To Duane Vanberkom
One Amerasian's Story
The word "Amerasian" was coined mainly during Vietnam War when American troops fathered many Asian children primarily in Vietnam, but it is also an occurrence wherever U.S. troops were stationed. When U.S. service members fathered children they would literally abandon them once their tour at that duty station is over. Therefore, when the Vietnam War occurred, it left many children fatherless at its wake when the conflict was over. Not all soldiers left their child willingly or knowingly, however. There was no social media to put the word out, so essentially the connection is lost. The child then grows up in Vietnam or in the Philippines impoverished and ridiculed for being a bastard child. There is a website that discusses this phenomenon at length here.
I was one of the lucky ones, however. Although I never had gotten a chance to meet my biological father, I had a father and didn't live impoverished like many others did. He raised me since I was two-years-old when he fell in love with my mother. I also have one sister and two brothers from their union whom I love dearly. My father, Walter, adopted me and gave me his last name, and with that the whole soul connection to all his relatives, heritage and ancestors. Because of him, I am also part Ukrainian-American. My mom and dad are still together to this day.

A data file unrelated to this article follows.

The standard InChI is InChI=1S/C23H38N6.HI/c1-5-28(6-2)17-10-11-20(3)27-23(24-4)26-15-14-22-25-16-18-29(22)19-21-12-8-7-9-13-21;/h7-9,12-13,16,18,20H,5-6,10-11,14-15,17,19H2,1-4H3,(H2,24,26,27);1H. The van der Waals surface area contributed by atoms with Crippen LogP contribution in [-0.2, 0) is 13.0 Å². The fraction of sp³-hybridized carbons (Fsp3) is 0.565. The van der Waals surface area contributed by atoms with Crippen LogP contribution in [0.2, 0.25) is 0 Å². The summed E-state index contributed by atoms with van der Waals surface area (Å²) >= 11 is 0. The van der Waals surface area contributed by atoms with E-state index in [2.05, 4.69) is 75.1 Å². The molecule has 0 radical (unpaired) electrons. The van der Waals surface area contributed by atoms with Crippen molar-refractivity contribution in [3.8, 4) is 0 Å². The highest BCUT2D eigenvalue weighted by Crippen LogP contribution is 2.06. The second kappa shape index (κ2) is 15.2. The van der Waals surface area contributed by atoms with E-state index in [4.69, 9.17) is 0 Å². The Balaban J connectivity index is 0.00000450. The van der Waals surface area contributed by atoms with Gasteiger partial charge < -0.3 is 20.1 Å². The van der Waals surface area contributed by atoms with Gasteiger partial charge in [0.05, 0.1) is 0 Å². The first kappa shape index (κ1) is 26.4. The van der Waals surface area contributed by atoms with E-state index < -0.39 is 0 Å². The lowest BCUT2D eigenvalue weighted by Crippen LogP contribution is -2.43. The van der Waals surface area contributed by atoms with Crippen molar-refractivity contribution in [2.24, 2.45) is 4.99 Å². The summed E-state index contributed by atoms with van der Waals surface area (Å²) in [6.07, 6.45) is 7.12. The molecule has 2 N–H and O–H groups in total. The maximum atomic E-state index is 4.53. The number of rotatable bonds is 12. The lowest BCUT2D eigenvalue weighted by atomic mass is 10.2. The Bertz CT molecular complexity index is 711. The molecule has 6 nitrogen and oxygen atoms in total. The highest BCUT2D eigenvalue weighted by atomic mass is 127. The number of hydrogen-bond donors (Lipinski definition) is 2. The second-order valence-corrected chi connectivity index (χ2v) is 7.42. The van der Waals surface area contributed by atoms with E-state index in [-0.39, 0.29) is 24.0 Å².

What I do know of my biological father is that I am part Dutch-American from Powers Lake, SD, and Native American (Blackfoot) which is so obvious in my facial features. I tracked him and his relatives down many years ago when he was battling cancer. Unfortunately, even with that, he did not claim me.
You see, I have lived my life full of love that I received from my friends and family who have been ever present in my life. I didn't need my bio-dad's acknowledgement, just a confirmation of my lost heritage that I can never claim. Actually, I do, nevertheless...
Here is a prose poem I wrote during PBS's series on Amerasian's many years ago: